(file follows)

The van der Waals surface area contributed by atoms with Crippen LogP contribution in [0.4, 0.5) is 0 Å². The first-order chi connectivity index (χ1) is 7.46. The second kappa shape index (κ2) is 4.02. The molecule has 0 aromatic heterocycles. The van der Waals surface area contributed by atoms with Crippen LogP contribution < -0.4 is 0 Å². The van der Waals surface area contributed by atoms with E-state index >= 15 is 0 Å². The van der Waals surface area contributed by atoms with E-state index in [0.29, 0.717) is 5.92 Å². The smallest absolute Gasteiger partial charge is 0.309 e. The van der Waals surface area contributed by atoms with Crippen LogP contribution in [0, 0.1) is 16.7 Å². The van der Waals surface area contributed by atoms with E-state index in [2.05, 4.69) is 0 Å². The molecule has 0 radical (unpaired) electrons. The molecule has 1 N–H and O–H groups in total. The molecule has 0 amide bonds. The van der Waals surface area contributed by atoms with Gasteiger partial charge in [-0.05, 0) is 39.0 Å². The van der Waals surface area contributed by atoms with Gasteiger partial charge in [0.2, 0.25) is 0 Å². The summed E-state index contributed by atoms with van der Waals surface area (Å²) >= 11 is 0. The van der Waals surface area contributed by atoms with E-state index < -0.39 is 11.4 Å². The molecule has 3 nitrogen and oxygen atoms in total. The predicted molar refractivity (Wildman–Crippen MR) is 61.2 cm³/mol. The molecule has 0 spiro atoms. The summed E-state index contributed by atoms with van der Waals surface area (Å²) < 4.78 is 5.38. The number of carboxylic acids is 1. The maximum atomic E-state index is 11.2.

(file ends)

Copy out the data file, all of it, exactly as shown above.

The van der Waals surface area contributed by atoms with Crippen LogP contribution in [0.4, 0.5) is 0 Å². The first-order chi connectivity index (χ1) is 7.46. The second kappa shape index (κ2) is 4.02. The molecule has 0 aromatic heterocycles. The van der Waals surface area contributed by atoms with Crippen LogP contribution < -0.4 is 0 Å². The van der Waals surface area contributed by atoms with E-state index >= 15 is 0 Å². The van der Waals surface area contributed by atoms with E-state index in [0.29, 0.717) is 5.92 Å². The smallest absolute Gasteiger partial charge is 0.309 e. The van der Waals surface area contributed by atoms with Crippen LogP contribution in [0, 0.1) is 16.7 Å². The van der Waals surface area contributed by atoms with E-state index in [2.05, 4.69) is 0 Å². The molecule has 0 radical (unpaired) electrons. The molecule has 1 N–H and O–H groups in total. The molecule has 0 amide bonds. The van der Waals surface area contributed by atoms with Gasteiger partial charge in [-0.05, 0) is 39.0 Å². The van der Waals surface area contributed by atoms with Gasteiger partial charge in [0.2, 0.25) is 0 Å². The summed E-state index contributed by atoms with van der Waals surface area (Å²) >= 11 is 0. The van der Waals surface area contributed by atoms with E-state index < -0.39 is 11.4 Å². The molecule has 3 nitrogen and oxygen atoms in total. The predicted molar refractivity (Wildman–Crippen MR) is 61.2 cm³/mol. The molecule has 0 spiro atoms. The summed E-state index contributed by atoms with van der Waals surface area (Å²) < 4.78 is 5.38. The number of carboxylic acids is 1. The maximum atomic E-state index is 11.2.